Natural images are remarkably varied.  In natural viewing conditions, the eye images a staggering variety of object colors, shapes, sizes, and textures [Fig 1(a)] .  In spite of this variation, there is one property of natural images that is relatively stable: the shape of the amplitude spectrum.  Most well-focused natural-image patches have amplitude spectra with a 1/f fall-off; i.e., in a typical patch, there is 10× less contrast at 10 cpd (cycles per degree) and 30× less at 30 cpd than at 1 cpd.  Of course, the shape of the amplitude spectrum varies somewhat with patch content, and variability increases as patch size decreases.  Nevertheless, the shape of the natural amplitude spectrum is stable enough.  To obtain an empirical estimate of the statistical structure of natural images, we collected a large database of well-focused images of natural scenes.2

Optical Properties of Lenses

Focus-error changes the shape of the amplitude spectrum.  Small focus errors attenuate the spectrum (i.e., power) at high frequencies; intermediate focus errors attenuate the spectrum at intermediate frequencies, and so on [Fig 1(b)].  These shape changes provide information about focus-error magnitude [Fig 1(c)].  However, under certain conditions, lenses provide no information about the sign of the error (focus too close vs. too far).  For example, in an ideal optical system with monochromatic light, image quality is degraded by focus error (i.e., defocus) and diffraction alone.  Focus errors of the same magnitude but opposite signs thus yield identical point-spread functions (PSFs) and corresponding modulation-transfer functions [MTFs; Fig 1(b)].  The effect of this type of focus error on the amplitude spectrum of a representative natural image patch is shown in Fig 1(c).

In real optical systems with broadband light, image quality is degraded not just by defocus and diffraction, but also by chromatic and monochromatic aberrations other than defocus (e.g., astigmatism).  Although these aberrations reduce best-possible image quality, they introduce information into retinal images than can be used to precisely estimate the magnitude and sign of focus error.2,3,17  Here, we focus on the usefulness of chromatic aberration in the human visual system14 and smartphone cameras.

Sensing Properties of Photosensors

For chromatic aberrations to be useful, the vision system must be able to sense them.  The human visual system and most cameras have arrays of sensors that are differentially sensitive to long-, medium-, and short-wavelength light.  In human vision, the sensitivities of the long- (L), medium- (M), and short- (S) wavelength cones peak at 570, 530, and 445 nm, respectively13  In the human eye, the change in chromatic defocus between the peak sensitivities of the L and S cones is approximately 1 diopter (D).1  In many cameras, the sensitivity of the red, green, and blue sensors peak at 590, 530, and 460 nm.  In most cameras, chromatic defocus is markedly less than in the human eye.  But even in high-quality achromatic prime lenses, measureable chromatic defocus occurs between the R and B sensors.3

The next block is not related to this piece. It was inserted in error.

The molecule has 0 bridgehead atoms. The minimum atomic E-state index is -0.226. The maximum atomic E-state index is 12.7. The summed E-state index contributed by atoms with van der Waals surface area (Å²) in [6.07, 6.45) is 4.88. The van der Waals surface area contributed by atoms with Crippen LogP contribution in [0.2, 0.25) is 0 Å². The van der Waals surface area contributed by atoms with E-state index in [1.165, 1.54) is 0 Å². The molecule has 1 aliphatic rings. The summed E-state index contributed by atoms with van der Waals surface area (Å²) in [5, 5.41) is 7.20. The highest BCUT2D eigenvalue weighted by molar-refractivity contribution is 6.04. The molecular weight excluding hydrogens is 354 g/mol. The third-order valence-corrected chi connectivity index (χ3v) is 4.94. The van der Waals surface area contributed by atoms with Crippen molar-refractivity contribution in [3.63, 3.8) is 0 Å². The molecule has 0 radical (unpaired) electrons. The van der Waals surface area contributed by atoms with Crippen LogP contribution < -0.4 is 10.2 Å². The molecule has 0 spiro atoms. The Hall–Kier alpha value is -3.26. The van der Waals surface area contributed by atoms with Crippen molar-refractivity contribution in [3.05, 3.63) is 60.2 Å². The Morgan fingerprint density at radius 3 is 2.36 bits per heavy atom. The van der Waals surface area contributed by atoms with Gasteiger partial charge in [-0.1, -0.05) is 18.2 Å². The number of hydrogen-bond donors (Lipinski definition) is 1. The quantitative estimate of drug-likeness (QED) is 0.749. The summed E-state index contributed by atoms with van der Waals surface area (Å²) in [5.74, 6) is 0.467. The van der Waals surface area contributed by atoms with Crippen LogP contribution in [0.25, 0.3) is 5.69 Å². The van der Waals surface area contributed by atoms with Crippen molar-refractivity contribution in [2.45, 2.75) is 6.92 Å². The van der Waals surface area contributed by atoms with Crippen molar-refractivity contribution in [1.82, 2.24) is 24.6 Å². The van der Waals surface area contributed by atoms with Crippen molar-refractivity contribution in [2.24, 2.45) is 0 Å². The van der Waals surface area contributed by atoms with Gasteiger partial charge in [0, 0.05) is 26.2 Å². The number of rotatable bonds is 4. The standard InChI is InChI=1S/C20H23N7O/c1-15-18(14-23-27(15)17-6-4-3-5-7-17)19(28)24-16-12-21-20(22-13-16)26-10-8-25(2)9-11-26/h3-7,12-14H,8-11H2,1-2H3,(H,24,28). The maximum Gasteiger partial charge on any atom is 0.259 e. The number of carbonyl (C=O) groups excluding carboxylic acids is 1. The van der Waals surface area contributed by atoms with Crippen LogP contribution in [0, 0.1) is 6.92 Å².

General Principle of Estimation

The first job of a good estimator is to determine the signal features that carry good information about the task-relevant variable.  Figure 1(d) shows the amplitude spectra of four generic filters (shaded Gaussian bumps), along with spectra for three amounts of focus error.  Each filter increases its response according to the local power in the amplitude spectrum (above the noise floor) at the spatial frequencies to which each filter is sensitive.  This set of spatial-frequency filters [Fig. 1(d)] provides a digital approximation of amplitude spectra [Fig. 1(e)], much like a bass equalizer on a car stereo provides a digital approximation of the amplitude spectra of sound waves.  Figure 1(f) plots the responses of the filters against each other.  Filters 2 and 3 are more useful than 1 and 4 for discriminating the three focus errors in the patch.

The problem of estimating focus error in a particular image patch is trivial compared to the task of estimating focus error in a random image patch.  Natural-image variation introduces task-irrelevant changes in the typical 1/f shape of the amplitude spectrum that makes the problem difficult.  But focus error can be estimated because it introduces shape changes that are more dramatic than those introduced by image variation.  In general, if a measureable signal varies more due to the task-relevant variable than to task-irrelevant image variation, then the accurate estimation of the task-relevant variable is possible.4,5  For the current task of focus error estimation in human and smartphone camera lenses, this condition holds.

Fig. 1:  Signals for focus-error estimation: (a) Natural image variation is substantial. (b) Monochromatic modulation transfer function (MTF) in a diffraction limited lens for a range of focus errors (colors).  The MTF is the modulus of the Fourier transform of the point-spread function (PSF).  (c) The amplitude spectrum of a particular local patch (1°, inset) changes shape systematically with focus error (colors matched to b).  (d) Spatial-frequency filters (Gaussian bumps labeled 1–4) tiling the critical band of the spatial-frequency domain.  (e) Each filter responds according to power in the spectrum in its passband.  The responses provide a digital approximation to the shape of the amplitude spectrum.  (f) Joint filter responses.  Filter 2 and 3 responses (open symbols) to spectra with different focus errors are significantly further apart than filter 1 and 4 responses (closed symbols).  Hence, filters 2 and 3 provide more useful information for classifying focus error in this patch.